The AAS Races to Indianapolis
The 222nd AAS meeting, in June 2013, was a cosmic version of the Indy 500, as 572 astronomers, educators, journalists, and guests gathered at the Indiana Convention Center in downtown Indianapolis. Our meeting hotel, the Westin Indianapolis, provided easy access to the convention center and more than 100 shopping, dining, and entertainment venues. Attendees visited many of the city’s most popular attractions, including the NCAA Hall of Champions, the Indianapolis Zoo, and Lucas Oil Stadium (home of the Colts), all just a short walk from the meeting.
The new Laboratory Astrophysics Division (LAD) organized seven “Bridging Laboratory & Astrophysics” sessions spanning the entire four days. There were also two multisession Meetings-in-a-Meeting: “WIYN Observatory: Building on the Past, Looking to the Future” and “Outer Limits of the Milky Way.” Also on the program were the usual assortment of career-enhancing workshops, public-policy town halls, and the increasingly popular (now that it’s catered!) annual AAS members-meeting-cum-happy-hour, during which members get to hear about the state of the Society and provide feedback to its leaders.
A new feature of the Indy meeting was the participation of local amateur astronomers, who were invited to attend for one or two days at a special rate. In addition to visiting regular sessions and the exhibit hall, they were treated to four talks designed for general audiences but that proved popular with AAS members too: “Hubble Space Telescope Astrometry: Still Useful, After All These Years” by Fritz Benedict (University of Texas), “Interstellar Destinations” by Ed Guinan (Villanova University), “A Glimpse of Galaxies at the Dawn of the Universe” by Debra Elmegreen (Vassar College), and “Pluto’s Demise and Resurrection” by Angela Speck (University of Missouri). On Monday evening scores of attendees headed outside for a star party organized by Jason Kendall (William Paterson University) and assisted by members of the Indiana Astronomical Society, who brought a variety of telescopes through which passersby got to see lunar craters, Saturn’s rings, and other celestial treats.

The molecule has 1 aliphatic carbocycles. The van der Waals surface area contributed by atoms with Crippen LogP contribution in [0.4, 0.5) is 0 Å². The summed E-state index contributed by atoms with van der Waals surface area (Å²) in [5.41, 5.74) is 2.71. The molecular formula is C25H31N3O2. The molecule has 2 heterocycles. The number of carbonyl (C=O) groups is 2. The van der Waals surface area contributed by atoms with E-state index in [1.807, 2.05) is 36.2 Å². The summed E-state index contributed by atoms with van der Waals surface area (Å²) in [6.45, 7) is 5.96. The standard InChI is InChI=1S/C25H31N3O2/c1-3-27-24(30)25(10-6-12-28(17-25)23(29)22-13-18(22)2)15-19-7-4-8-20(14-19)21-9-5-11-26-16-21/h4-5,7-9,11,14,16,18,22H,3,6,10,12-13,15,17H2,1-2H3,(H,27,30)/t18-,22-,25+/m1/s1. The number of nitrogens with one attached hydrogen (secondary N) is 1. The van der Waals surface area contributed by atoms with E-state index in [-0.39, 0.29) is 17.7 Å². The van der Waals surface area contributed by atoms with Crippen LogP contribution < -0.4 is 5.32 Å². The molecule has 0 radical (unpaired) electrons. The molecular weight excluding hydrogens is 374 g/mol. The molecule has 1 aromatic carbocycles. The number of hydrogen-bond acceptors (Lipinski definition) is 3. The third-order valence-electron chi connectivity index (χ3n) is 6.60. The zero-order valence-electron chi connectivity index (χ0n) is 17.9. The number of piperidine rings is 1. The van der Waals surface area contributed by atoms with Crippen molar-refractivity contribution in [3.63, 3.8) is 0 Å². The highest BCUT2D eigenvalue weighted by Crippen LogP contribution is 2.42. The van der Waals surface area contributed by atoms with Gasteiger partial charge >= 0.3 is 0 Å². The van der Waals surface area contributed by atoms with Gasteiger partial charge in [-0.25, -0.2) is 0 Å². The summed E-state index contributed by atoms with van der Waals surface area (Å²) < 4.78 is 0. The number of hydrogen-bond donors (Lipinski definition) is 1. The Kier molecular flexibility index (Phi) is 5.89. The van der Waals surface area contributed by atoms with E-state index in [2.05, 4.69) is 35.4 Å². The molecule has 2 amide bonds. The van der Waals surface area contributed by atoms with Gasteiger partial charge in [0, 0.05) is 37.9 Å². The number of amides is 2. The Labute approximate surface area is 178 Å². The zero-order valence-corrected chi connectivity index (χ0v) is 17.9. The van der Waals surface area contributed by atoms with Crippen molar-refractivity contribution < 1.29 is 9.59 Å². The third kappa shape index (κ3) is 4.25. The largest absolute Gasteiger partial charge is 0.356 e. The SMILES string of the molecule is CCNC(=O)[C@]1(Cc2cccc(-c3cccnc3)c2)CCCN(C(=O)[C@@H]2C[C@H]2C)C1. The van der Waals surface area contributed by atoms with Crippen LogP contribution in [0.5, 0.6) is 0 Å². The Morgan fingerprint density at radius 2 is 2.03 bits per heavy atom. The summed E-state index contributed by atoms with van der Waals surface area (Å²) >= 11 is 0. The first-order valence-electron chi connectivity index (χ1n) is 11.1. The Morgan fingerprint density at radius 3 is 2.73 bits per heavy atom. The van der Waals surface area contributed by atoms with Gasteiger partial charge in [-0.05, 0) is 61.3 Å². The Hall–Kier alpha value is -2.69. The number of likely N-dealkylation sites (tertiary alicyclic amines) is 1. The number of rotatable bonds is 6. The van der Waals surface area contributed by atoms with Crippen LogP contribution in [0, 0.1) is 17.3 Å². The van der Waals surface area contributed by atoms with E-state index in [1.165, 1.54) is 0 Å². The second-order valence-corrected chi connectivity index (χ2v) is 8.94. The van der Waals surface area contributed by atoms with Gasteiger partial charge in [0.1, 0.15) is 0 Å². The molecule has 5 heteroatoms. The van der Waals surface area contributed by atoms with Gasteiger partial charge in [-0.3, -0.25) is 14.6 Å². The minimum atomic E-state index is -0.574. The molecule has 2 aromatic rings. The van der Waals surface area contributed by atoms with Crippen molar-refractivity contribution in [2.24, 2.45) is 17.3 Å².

― Rick Fienberg, AAS Press Officer